Even when it’s obvious a tree should come down, sentimental attachment often makes cottagers reluctant to do the deed and it can take years to arrive at the decision. Once you get there, here’s some cutting advice.
Know your limitations
Most troublesome cottage trees are near buildings, and while you may be tempted to emulate professional arborists and break out 2.5 cm-dia., 14,000 kg test-strength rope, nylon web slings, multiple-pulley blocks, and a gas-powered winch to help you direct the tree’s fall, every expert we consulted warned against trying to use ropes, pulleys, and winches to fell tricky trees yourself. That’s because there’s nothing between you, your cottage, and thousands of pounds of teetering wood except a bunch of things you probably don’t have: experience, training, and specialized equipment. Labour statistics show that pros who trim and remove trees work in one of the riskiest trades on the planet, right up there with police work and firefighting. That’s not to say you shouldn’t cut down trees yourself, just that the job demands extreme caution and a realistic assessment of your skills.
Brian Lawrence, consultant/trainer with the Ontario Forestry Safe Workplace Association (OFSWA), the North Bay-based safety association that delivers training to forestry professionals, knows the importance of this first-hand. “Back about 1986, I nearly dropped a tree onto my two-year-old son. I had no formal training and really didn’t know how to cut a tree safely,” he says. “Since I started with the OFSWA 12 years ago, I’ve been passionate about getting the safety message out to everyone who uses a chainsaw – pros and casual users alike. Never forget how much is at stake.”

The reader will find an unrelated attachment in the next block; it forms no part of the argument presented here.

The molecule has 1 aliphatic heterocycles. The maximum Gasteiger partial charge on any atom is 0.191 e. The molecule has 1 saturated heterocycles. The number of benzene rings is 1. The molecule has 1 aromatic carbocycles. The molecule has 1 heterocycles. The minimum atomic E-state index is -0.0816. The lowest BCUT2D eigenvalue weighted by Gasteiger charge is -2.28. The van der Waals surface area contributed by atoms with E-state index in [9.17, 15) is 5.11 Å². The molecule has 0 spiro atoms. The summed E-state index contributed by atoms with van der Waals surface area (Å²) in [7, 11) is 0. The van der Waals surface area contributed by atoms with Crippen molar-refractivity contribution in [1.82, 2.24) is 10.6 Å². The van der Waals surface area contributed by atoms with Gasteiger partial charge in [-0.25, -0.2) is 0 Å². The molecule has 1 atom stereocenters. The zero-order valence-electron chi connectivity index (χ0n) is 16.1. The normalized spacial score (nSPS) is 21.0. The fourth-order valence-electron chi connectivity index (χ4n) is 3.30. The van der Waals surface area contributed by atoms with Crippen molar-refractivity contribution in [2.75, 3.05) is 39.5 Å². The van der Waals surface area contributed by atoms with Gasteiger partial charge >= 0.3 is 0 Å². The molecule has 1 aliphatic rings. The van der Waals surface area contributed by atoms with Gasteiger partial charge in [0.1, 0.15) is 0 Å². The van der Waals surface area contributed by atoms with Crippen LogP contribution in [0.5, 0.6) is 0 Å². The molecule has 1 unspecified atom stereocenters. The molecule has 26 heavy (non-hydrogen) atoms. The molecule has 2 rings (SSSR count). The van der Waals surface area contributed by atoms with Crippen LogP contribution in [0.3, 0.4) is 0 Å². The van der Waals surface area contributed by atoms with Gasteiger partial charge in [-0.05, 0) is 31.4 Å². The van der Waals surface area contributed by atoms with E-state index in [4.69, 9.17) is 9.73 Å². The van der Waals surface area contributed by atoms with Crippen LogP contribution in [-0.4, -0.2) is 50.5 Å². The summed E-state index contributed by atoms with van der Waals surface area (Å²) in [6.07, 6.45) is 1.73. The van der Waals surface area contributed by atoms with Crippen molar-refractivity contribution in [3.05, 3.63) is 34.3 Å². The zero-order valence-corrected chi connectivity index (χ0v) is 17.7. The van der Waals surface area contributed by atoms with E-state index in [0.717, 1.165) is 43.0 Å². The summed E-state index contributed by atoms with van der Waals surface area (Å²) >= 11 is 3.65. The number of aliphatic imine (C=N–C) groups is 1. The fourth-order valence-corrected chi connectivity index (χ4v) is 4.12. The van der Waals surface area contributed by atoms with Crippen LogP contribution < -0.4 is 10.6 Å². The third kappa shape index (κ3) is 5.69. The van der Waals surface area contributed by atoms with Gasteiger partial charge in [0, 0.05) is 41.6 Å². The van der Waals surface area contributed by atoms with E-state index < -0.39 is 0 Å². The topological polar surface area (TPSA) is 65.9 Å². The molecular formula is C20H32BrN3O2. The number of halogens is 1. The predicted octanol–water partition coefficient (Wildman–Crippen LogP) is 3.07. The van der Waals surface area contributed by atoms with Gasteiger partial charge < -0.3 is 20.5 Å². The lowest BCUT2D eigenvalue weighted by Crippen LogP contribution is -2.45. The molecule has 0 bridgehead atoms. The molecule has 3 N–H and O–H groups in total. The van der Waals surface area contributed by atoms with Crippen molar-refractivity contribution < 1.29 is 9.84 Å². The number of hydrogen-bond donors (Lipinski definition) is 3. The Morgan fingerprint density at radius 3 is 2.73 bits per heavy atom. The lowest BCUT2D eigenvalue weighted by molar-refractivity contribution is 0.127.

Steven Mann offers a checklist for cottagers considering cutting their own trees:
1. If the tree is closer than 1 ½ times its height to a hydro line, don’t cut it yourself. In Ontario, Hydro One Networks — the electricity delivery company spun off from Ontario Hydro – removes dangerous trees growing on power line easements held by the utility, but doesn’t provide such a service on private property. It will, however, turn the power off on service lines running across your land while you or your arborists do the felling – one such free service per year. After that, you pick up the cost — about $400 each time.
2. Ask yourself whether the cut could cause property damage if the tree fell the wrong way. A “yes” should serve as a no-go signal unless you’re experienced, equipped to handle the work, and willing to shoulder the risk of dropping a tree on your cottage, an event possibly not covered by cottage insurance. Even the pros occasionally crunch buildings, but they have liability protection.
3. What shape is the tree in? Is it storm-damaged, with a split trunk and partially broken limbs hanging off? Are all the heavy branches on one side? Is it leaning steeply? Any of these conditions means there’s stress within the trunk that could cause it to split and spring outward unpredictably as it’s cut or to pinch and immobilize the chainsaw. If any of these safety considerations gives you pause, call in professional help.
4. Are there multiple, clear escape routes present? One is never enough, especially if the tree happens to fall toward your sole emergency exit. Can you make two or three distinct routes? Trees in congested areas pose increased felling risk, especially if they’re likely to hang up on other trees and stay there until the next strong wind.
5. Is the tree smaller in diameter than the length of your chainsaw bar? If not, don’t try to tackle it yourself. “Respecting this limitation is a good rule of thumb for cottagers,” explains Mann. “Trees larger than a saw’s bar can be cut safely, but not without training.”